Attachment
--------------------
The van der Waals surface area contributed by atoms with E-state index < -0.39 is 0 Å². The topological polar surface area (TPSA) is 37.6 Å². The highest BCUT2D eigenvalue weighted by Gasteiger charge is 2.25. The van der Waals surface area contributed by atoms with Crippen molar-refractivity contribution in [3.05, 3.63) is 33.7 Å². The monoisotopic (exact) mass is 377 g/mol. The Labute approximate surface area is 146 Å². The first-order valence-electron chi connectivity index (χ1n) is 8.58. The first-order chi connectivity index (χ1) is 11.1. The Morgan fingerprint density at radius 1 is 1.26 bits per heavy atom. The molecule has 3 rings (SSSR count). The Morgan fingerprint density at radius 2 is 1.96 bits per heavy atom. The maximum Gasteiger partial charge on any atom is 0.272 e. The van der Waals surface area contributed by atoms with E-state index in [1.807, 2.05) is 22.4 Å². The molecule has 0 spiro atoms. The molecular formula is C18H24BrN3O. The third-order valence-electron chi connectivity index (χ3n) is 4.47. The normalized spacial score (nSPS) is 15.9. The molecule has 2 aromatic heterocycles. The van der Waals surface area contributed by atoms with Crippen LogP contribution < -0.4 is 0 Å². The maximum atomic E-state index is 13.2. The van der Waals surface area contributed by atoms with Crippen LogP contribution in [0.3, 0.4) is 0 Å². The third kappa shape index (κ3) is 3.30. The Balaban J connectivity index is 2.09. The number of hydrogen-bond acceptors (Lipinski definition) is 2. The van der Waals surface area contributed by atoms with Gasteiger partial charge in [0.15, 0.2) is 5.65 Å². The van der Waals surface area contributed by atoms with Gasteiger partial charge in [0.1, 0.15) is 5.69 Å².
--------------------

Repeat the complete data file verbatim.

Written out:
The van der Waals surface area contributed by atoms with E-state index < -0.39 is 0 Å². The topological polar surface area (TPSA) is 37.6 Å². The highest BCUT2D eigenvalue weighted by Gasteiger charge is 2.25. The van der Waals surface area contributed by atoms with Crippen molar-refractivity contribution in [3.05, 3.63) is 33.7 Å². The monoisotopic (exact) mass is 377 g/mol. The Labute approximate surface area is 146 Å². The first-order valence-electron chi connectivity index (χ1n) is 8.58. The first-order chi connectivity index (χ1) is 11.1. The Morgan fingerprint density at radius 1 is 1.26 bits per heavy atom. The molecule has 3 rings (SSSR count). The Morgan fingerprint density at radius 2 is 1.96 bits per heavy atom. The maximum Gasteiger partial charge on any atom is 0.272 e. The van der Waals surface area contributed by atoms with E-state index in [1.807, 2.05) is 22.4 Å². The molecule has 0 spiro atoms. The molecular formula is C18H24BrN3O. The third-order valence-electron chi connectivity index (χ3n) is 4.47. The normalized spacial score (nSPS) is 15.9. The molecule has 2 aromatic heterocycles. The van der Waals surface area contributed by atoms with Crippen LogP contribution < -0.4 is 0 Å². The maximum atomic E-state index is 13.2. The van der Waals surface area contributed by atoms with Crippen LogP contribution in [0.3, 0.4) is 0 Å². The third kappa shape index (κ3) is 3.30. The Balaban J connectivity index is 2.09. The number of hydrogen-bond acceptors (Lipinski definition) is 2. The van der Waals surface area contributed by atoms with Gasteiger partial charge in [0.15, 0.2) is 5.65 Å². The van der Waals surface area contributed by atoms with Gasteiger partial charge in [0.1, 0.15) is 5.69 Å².